This was my second BSides event of this year. I must say I really like this type of events and I hope I can attend more of them next year. I don’t think I can cover as many as Cooper (@ministrator), but I would love to.
For those of you who haven’t attended one before I ‘ll run you through the basics. Community organized, very nice people, great content (normally delivered by non Rockstar speakers) and non-profit.
Every BSides event has their own twist, and in the case of the BSide Lux it was all about playing defense or blue teaming. This was a really great change of pace for me, because the last couple of years I’ve focused on offence and testing of IoT. It was a refresher on the techniques and technologies used by defenders. This year there was a big trend on Elastistack or ELK.
There were two rooms so I could not attend all the talks. But they were all recorded so I can catch up with the ones I missed.
Here are the highlights of the talks where I feel I took the most with me home:
Miriam Wiesner (@MiriamXyra), showed us how to create rules on Windows to log the things you really need and try to tune off the rest. It is impressive the amount of material she had to shift through to create her tool Eventlist.
Thorsten Ries, shared what he and his team are doing to do “Automated Attack Surface Detection and Information Gathering”. The summary of the methodology would be:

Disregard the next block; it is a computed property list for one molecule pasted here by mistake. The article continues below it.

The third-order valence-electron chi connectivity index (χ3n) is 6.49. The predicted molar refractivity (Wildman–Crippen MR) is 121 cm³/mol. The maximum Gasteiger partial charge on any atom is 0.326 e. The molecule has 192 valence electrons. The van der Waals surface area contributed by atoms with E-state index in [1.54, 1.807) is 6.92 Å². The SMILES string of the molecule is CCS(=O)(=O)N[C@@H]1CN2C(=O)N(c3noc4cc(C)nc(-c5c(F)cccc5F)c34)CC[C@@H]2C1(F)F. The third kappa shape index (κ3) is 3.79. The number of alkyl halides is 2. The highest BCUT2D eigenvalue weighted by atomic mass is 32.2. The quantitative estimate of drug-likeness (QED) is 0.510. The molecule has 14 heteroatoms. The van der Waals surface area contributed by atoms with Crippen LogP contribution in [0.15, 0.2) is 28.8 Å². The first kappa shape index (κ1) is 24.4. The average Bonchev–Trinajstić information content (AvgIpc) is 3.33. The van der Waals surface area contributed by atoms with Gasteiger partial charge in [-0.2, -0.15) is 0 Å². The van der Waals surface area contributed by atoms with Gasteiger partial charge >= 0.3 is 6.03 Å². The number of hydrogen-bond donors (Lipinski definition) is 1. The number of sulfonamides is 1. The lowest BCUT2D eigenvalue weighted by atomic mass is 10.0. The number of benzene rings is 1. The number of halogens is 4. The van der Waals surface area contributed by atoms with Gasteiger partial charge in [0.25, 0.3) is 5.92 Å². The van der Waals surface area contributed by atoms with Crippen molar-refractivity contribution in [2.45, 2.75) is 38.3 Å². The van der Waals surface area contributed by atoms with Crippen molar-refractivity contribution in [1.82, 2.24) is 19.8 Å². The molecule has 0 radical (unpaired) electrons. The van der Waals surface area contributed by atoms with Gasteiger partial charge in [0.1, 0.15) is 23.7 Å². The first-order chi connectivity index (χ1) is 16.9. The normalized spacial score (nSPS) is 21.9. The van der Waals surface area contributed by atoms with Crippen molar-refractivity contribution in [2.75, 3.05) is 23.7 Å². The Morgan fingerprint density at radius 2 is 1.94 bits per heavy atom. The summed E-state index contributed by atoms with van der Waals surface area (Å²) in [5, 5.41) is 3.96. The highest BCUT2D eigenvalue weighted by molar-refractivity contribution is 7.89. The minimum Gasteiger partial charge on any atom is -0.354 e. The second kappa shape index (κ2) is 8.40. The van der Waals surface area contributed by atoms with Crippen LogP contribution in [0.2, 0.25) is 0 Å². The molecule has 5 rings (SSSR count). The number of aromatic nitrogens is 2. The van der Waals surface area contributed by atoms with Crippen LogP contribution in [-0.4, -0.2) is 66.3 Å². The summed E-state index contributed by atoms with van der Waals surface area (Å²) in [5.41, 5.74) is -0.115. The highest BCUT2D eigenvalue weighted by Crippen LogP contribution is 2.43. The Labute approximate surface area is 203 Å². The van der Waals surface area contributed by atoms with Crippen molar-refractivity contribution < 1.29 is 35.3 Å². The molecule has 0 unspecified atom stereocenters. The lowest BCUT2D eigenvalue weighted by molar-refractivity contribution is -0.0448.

Scan > Enrich > Report > Mitigate. It is still “work in progress”, hopefully he will be able to share the system as open source once it reaches a certain maturity.
Xavier Mertens (@xme), did a great job sharing his experience with managing logs and incidents based on them. A handful of the do’s and don’ts that are really worth remembering.
James Nemetz, shared his analysis of the Equifax breach. He had the patience and nerves to review congressional sessions and all the papers published about it. It was a great session of lessons learned or at least we should hope everyone should learn from. It also confirmed that these major breaches are never the result of just one mistake but rather a long tail of technical and organizational mistakes.
Daan Raman (@daanraman) shared a model / framework used to detect statistical outliers. It was really cool how with simple models they could actually identify the attacks in a mound full of logs. The tools can be found here.
Peter Czanik (@PCzanik) showed lots of uses you probably you didn’t know about sudo, including requiring the approval from a second person to run a command and sessions recording. The latter is great for those cases where you need to grant access for support.
I cannot close this piece without thanking the organizers and volunteers for running a great event. They also gave me the chance to speak about IoT Security with my talk “How to Shield an IoT product from the OWASP IoT Top-10”
I had a great time and learned a lot. Caught up with old friends and made new ones (all in a little more than a day) I’m looking forward to see you again next year.
PS: I took home some SWAG: